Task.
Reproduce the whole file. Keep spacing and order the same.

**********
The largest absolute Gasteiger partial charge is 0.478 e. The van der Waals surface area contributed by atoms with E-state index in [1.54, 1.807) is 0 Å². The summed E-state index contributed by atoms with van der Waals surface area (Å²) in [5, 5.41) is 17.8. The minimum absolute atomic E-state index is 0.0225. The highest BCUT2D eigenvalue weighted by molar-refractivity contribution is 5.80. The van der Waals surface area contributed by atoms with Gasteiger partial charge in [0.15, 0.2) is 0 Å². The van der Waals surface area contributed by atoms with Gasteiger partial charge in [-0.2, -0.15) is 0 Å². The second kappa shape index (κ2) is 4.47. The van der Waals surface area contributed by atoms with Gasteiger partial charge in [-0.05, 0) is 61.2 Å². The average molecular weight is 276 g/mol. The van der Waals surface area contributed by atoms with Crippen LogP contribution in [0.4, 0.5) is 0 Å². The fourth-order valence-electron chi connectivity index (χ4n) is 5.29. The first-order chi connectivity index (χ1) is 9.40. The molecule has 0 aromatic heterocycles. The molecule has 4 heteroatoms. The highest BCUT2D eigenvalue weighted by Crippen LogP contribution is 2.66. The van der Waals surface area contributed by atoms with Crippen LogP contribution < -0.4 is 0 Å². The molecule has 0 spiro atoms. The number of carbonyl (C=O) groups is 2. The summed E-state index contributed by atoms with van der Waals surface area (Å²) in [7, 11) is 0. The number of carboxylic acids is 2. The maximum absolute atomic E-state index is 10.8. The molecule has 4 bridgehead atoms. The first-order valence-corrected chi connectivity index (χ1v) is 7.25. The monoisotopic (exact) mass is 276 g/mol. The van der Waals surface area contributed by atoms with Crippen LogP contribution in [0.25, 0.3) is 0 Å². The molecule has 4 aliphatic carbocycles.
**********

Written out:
The largest absolute Gasteiger partial charge is 0.478 e. The van der Waals surface area contributed by atoms with E-state index in [1.54, 1.807) is 0 Å². The summed E-state index contributed by atoms with van der Waals surface area (Å²) in [5, 5.41) is 17.8. The minimum absolute atomic E-state index is 0.0225. The highest BCUT2D eigenvalue weighted by molar-refractivity contribution is 5.80. The van der Waals surface area contributed by atoms with Gasteiger partial charge in [0.15, 0.2) is 0 Å². The van der Waals surface area contributed by atoms with Gasteiger partial charge in [-0.2, -0.15) is 0 Å². The second kappa shape index (κ2) is 4.47. The van der Waals surface area contributed by atoms with Gasteiger partial charge in [-0.05, 0) is 61.2 Å². The average molecular weight is 276 g/mol. The van der Waals surface area contributed by atoms with Crippen LogP contribution in [0.4, 0.5) is 0 Å². The fourth-order valence-electron chi connectivity index (χ4n) is 5.29. The first-order chi connectivity index (χ1) is 9.40. The molecule has 0 aromatic heterocycles. The molecule has 4 heteroatoms. The highest BCUT2D eigenvalue weighted by Crippen LogP contribution is 2.66. The van der Waals surface area contributed by atoms with Crippen LogP contribution < -0.4 is 0 Å². The molecule has 0 spiro atoms. The number of carbonyl (C=O) groups is 2. The summed E-state index contributed by atoms with van der Waals surface area (Å²) in [7, 11) is 0. The number of carboxylic acids is 2. The maximum absolute atomic E-state index is 10.8. The molecule has 4 bridgehead atoms. The first-order valence-corrected chi connectivity index (χ1v) is 7.25. The monoisotopic (exact) mass is 276 g/mol. The van der Waals surface area contributed by atoms with Crippen LogP contribution in [0.25, 0.3) is 0 Å². The molecule has 4 aliphatic carbocycles.